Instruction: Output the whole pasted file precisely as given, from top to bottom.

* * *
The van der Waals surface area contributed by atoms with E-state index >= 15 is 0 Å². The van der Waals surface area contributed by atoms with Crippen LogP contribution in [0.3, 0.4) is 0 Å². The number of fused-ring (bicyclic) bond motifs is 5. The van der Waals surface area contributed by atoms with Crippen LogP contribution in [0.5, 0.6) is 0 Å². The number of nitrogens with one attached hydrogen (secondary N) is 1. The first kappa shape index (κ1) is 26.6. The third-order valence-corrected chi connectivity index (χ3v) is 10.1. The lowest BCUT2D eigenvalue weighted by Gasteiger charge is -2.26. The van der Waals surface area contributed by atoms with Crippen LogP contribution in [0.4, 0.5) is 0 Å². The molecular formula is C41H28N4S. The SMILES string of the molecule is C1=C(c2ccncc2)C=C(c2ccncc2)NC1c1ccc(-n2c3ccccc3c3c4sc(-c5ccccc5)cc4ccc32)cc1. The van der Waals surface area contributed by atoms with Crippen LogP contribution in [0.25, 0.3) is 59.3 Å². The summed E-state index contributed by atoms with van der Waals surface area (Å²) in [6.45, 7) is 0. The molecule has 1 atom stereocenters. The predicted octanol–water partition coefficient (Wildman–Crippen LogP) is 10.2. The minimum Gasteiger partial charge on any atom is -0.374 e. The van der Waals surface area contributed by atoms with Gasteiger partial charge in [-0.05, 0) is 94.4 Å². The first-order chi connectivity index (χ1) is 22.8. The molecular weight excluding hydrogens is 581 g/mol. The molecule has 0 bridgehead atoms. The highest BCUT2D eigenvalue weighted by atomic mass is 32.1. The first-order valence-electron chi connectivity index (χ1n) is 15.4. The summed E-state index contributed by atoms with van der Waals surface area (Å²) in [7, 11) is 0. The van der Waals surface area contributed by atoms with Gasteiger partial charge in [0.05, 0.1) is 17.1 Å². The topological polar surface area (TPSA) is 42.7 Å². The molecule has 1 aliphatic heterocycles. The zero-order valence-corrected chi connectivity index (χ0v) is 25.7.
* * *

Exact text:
The van der Waals surface area contributed by atoms with E-state index >= 15 is 0 Å². The van der Waals surface area contributed by atoms with Crippen LogP contribution in [0.3, 0.4) is 0 Å². The number of fused-ring (bicyclic) bond motifs is 5. The van der Waals surface area contributed by atoms with Crippen LogP contribution in [0.5, 0.6) is 0 Å². The number of nitrogens with one attached hydrogen (secondary N) is 1. The first kappa shape index (κ1) is 26.6. The third-order valence-corrected chi connectivity index (χ3v) is 10.1. The lowest BCUT2D eigenvalue weighted by Gasteiger charge is -2.26. The van der Waals surface area contributed by atoms with Crippen LogP contribution in [0.4, 0.5) is 0 Å². The molecular formula is C41H28N4S. The SMILES string of the molecule is C1=C(c2ccncc2)C=C(c2ccncc2)NC1c1ccc(-n2c3ccccc3c3c4sc(-c5ccccc5)cc4ccc32)cc1. The van der Waals surface area contributed by atoms with Crippen LogP contribution in [0.25, 0.3) is 59.3 Å². The summed E-state index contributed by atoms with van der Waals surface area (Å²) in [6.45, 7) is 0. The molecule has 1 atom stereocenters. The predicted octanol–water partition coefficient (Wildman–Crippen LogP) is 10.2. The minimum Gasteiger partial charge on any atom is -0.374 e. The van der Waals surface area contributed by atoms with Gasteiger partial charge in [-0.05, 0) is 94.4 Å². The first-order chi connectivity index (χ1) is 22.8. The molecular weight excluding hydrogens is 581 g/mol. The molecule has 0 bridgehead atoms. The highest BCUT2D eigenvalue weighted by atomic mass is 32.1. The first-order valence-electron chi connectivity index (χ1n) is 15.4. The summed E-state index contributed by atoms with van der Waals surface area (Å²) in [7, 11) is 0. The van der Waals surface area contributed by atoms with Gasteiger partial charge in [0.05, 0.1) is 17.1 Å². The topological polar surface area (TPSA) is 42.7 Å². The molecule has 1 aliphatic heterocycles. The zero-order valence-corrected chi connectivity index (χ0v) is 25.7.